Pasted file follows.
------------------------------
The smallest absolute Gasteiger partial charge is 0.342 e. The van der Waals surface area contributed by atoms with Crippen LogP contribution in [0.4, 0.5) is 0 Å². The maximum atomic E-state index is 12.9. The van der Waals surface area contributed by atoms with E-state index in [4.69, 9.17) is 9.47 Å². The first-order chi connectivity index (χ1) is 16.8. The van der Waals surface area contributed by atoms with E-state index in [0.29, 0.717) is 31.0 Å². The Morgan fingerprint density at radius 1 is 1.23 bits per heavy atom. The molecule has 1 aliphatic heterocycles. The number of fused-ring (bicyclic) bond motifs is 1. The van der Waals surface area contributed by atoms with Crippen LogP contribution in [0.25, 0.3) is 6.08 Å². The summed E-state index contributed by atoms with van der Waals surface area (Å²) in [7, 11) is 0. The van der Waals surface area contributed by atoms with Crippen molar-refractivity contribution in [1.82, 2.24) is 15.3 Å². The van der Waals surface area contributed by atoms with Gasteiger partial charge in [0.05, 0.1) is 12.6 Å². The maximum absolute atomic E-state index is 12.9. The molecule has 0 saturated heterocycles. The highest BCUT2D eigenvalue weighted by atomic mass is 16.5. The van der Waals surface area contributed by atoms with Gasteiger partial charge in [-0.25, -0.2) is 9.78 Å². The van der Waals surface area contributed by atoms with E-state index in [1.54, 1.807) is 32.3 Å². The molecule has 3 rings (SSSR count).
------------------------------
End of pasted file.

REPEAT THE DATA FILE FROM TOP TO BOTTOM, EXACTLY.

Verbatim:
The smallest absolute Gasteiger partial charge is 0.342 e. The van der Waals surface area contributed by atoms with Crippen LogP contribution in [0.4, 0.5) is 0 Å². The maximum atomic E-state index is 12.9. The van der Waals surface area contributed by atoms with E-state index in [4.69, 9.17) is 9.47 Å². The first-order chi connectivity index (χ1) is 16.8. The van der Waals surface area contributed by atoms with E-state index in [0.29, 0.717) is 31.0 Å². The Morgan fingerprint density at radius 1 is 1.23 bits per heavy atom. The molecule has 1 aliphatic heterocycles. The number of fused-ring (bicyclic) bond motifs is 1. The van der Waals surface area contributed by atoms with Crippen LogP contribution in [0.25, 0.3) is 6.08 Å². The summed E-state index contributed by atoms with van der Waals surface area (Å²) in [7, 11) is 0. The van der Waals surface area contributed by atoms with Crippen molar-refractivity contribution in [1.82, 2.24) is 15.3 Å². The van der Waals surface area contributed by atoms with Gasteiger partial charge in [0.05, 0.1) is 12.6 Å². The maximum absolute atomic E-state index is 12.9. The molecule has 0 saturated heterocycles. The highest BCUT2D eigenvalue weighted by atomic mass is 16.5. The van der Waals surface area contributed by atoms with Gasteiger partial charge in [-0.25, -0.2) is 9.78 Å². The van der Waals surface area contributed by atoms with E-state index in [1.54, 1.807) is 32.3 Å². The molecule has 3 rings (SSSR count).